Forests Forever

Restore • Reinhabit • Re-enchant


All-star Team of Northern California Lawyers to Defend Mattole Septuagenarians.

Tony Serra, Omar Figueroa and Izaak Schwaiger join Rain & Zepp Firm on Controversial Forest Case

EUREKA, Calif., Oct. 7, 2019 — Renowned San Francisco attorney J. Tony Serra has joined a team of lawyers to defend four activists in their late seventies, arrested and charged in June in an act of civil disobedience to defend from logging ancient forestlands on California’s storied Lost Coast.

The property in question, Humboldt Redwood Company (HRC) forestland in the Mattole River watershed, belongs to the billionaire Fisher family of San Francisco, owners of the GAP, Old Navy and a real estate empire. The four elderly arrestees, all lifetime defenders of forest restoration, salmon and wildlife recovery, and watershed protection, were arrested by the Fishers'para-military security personnel and charged with trespassing to obstruct a business.

In addition to Serra, the attorneys of record are Omar Figueroa and Izaak Schwaiger of Sebastopol, and the Eureka firm of Rain & Zepp. Serra has defended clients in numerous high-profile cases over the years, including the recent Ghost Ship fire trial, Judi Bari vs. the FBI, Black Panther Huey Newton, Native American murder defendant Patrick Hooty Croy, the Bear Lincoln murder trial, and many others.

Figueroa has more than two decades of experience as a freedom defense lawyer, and has successfully defended numerous pro bono clients, including animal rights activists, computer hackers, and forest defenders.

Izaak Schwaiger is a civil rights and criminal defense attorney who has defended activists in the San Francisco Bay area for many years. He has won victories for homeless advocates, environmental activists, animal rights protesters, and victims of police brutality. Schwaiger has successfully prosecuted numerous federal civil rights actions against police agencies around the Bay Area.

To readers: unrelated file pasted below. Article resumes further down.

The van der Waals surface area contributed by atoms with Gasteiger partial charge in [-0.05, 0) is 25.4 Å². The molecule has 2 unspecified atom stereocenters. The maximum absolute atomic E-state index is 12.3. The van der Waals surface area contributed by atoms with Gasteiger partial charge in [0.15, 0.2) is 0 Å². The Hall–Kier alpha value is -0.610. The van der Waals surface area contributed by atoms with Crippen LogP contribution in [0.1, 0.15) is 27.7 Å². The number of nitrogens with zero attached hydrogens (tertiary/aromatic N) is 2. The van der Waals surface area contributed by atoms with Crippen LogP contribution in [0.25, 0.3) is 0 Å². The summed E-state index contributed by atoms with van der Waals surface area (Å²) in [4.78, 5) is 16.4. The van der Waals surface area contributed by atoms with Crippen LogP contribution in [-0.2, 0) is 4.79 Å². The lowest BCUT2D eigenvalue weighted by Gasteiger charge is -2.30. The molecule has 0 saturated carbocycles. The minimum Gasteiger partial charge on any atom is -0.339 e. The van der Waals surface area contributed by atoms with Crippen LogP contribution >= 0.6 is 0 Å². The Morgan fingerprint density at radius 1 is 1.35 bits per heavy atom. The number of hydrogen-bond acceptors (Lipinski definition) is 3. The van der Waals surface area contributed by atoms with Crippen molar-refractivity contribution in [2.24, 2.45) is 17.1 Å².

A hearing on the defendants' Motion to Suppress is slated for Dec. 18 at 9:30am in the Humboldt County Courthouse in Eureka.

The Mattole defendants are Jane Lapiner, David Simpson, Ellen Taylor and Michael Evenson. Lapiner is a noted choreographer and, along with Simpson, founder of the Human Nature Theater Company. Simpson, past president of the Redway-based Institute for Sustainable Forestry, is currently writing comedy about climate change. He co-founded the Mattole Salmon Group (1980) of which Evenson is now board president. Evenson owns and operates The Lost Coast Ranch®, which raises organic, grass-fed beef, and, which reclaims vintage lumber from demolition projects. Taylor recently retired from the Open Door Community Health Centers after decades as a Physician’s Assistant. She is also president of the Lost Coast League, which is spearheading the fight to preserve Rainbow Ridge.

Rainbow Ridge, located primarily on HRC-owned land, contains the largest stands of unprotected, unentered coastal Douglas-fir and associated hardwood forests remaining in California. Rainbow Ridge has been the focus of over three decades of protest, beginning when MAXXAM Inc., in 1986 undertook a leveraged buyout of the then family-owned Pacific Lumber Co. The ridge lies adjacent to the Humboldt Redwoods State Park, which contains Rockefeller Forest, the world’s largest contiguous parcel of ancient redwoods.

Apart from its own unique ecological value Rainbow Ridge provides edge habitat protecting and enhancing the health of the giant redwoods and forms an important wildlife corridor to the Bureau of Land Management-managed King Range National Conservation Area on the coast nearby.

As the global climate crisis accelerates these old forests are essential to the survival of threatened and endangered species such as the Northern spotted owl, Chinook and coho salmon, Golden Eagle, Northern Goshawk, Pacific Fisher and many others.

As founder and author Bill McKibben recently wrote to the Fisher family, "It falls to few enough human beings to get to preserve what are in essence sacred groves... That Rainbow Ridge country is magical... [and if you preserve it, I would] give thanks to you and yours for making sure its remaining stands of great old trees are still there, soaking up carbon, sheltering wildlife, and reminding us what a remarkable planet we had the good fortune to be born into."


Forests Forever:
Their Ecology, Restoration, and Protection
John J. Berger

from Forests Forever Foundation
and the Center for American Places